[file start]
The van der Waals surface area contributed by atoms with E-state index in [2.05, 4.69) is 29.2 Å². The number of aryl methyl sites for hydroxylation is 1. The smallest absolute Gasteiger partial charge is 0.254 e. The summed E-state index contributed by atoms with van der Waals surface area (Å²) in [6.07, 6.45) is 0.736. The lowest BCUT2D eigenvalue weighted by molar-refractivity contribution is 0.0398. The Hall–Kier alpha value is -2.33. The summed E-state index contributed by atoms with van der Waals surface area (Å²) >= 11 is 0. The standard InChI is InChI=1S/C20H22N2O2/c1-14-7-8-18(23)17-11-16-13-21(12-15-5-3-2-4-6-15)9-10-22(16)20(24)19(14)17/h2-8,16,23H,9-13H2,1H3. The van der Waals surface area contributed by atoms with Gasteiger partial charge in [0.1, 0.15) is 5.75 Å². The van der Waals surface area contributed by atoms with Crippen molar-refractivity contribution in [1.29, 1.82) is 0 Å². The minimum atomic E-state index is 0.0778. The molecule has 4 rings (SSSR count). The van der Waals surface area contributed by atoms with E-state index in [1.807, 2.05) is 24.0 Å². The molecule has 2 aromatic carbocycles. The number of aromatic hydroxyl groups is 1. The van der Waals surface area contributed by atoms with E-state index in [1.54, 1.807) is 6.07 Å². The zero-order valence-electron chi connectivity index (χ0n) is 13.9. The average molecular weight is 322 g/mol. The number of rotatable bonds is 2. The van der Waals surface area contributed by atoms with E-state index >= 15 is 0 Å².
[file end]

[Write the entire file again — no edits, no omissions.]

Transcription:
The van der Waals surface area contributed by atoms with E-state index in [2.05, 4.69) is 29.2 Å². The number of aryl methyl sites for hydroxylation is 1. The smallest absolute Gasteiger partial charge is 0.254 e. The summed E-state index contributed by atoms with van der Waals surface area (Å²) in [6.07, 6.45) is 0.736. The lowest BCUT2D eigenvalue weighted by molar-refractivity contribution is 0.0398. The Hall–Kier alpha value is -2.33. The summed E-state index contributed by atoms with van der Waals surface area (Å²) >= 11 is 0. The standard InChI is InChI=1S/C20H22N2O2/c1-14-7-8-18(23)17-11-16-13-21(12-15-5-3-2-4-6-15)9-10-22(16)20(24)19(14)17/h2-8,16,23H,9-13H2,1H3. The van der Waals surface area contributed by atoms with Gasteiger partial charge in [0.1, 0.15) is 5.75 Å². The van der Waals surface area contributed by atoms with Crippen molar-refractivity contribution in [1.29, 1.82) is 0 Å². The minimum atomic E-state index is 0.0778. The molecule has 4 rings (SSSR count). The van der Waals surface area contributed by atoms with E-state index in [1.807, 2.05) is 24.0 Å². The molecule has 2 aromatic carbocycles. The number of aromatic hydroxyl groups is 1. The van der Waals surface area contributed by atoms with E-state index in [1.54, 1.807) is 6.07 Å². The zero-order valence-electron chi connectivity index (χ0n) is 13.9. The average molecular weight is 322 g/mol. The number of rotatable bonds is 2. The van der Waals surface area contributed by atoms with E-state index >= 15 is 0 Å².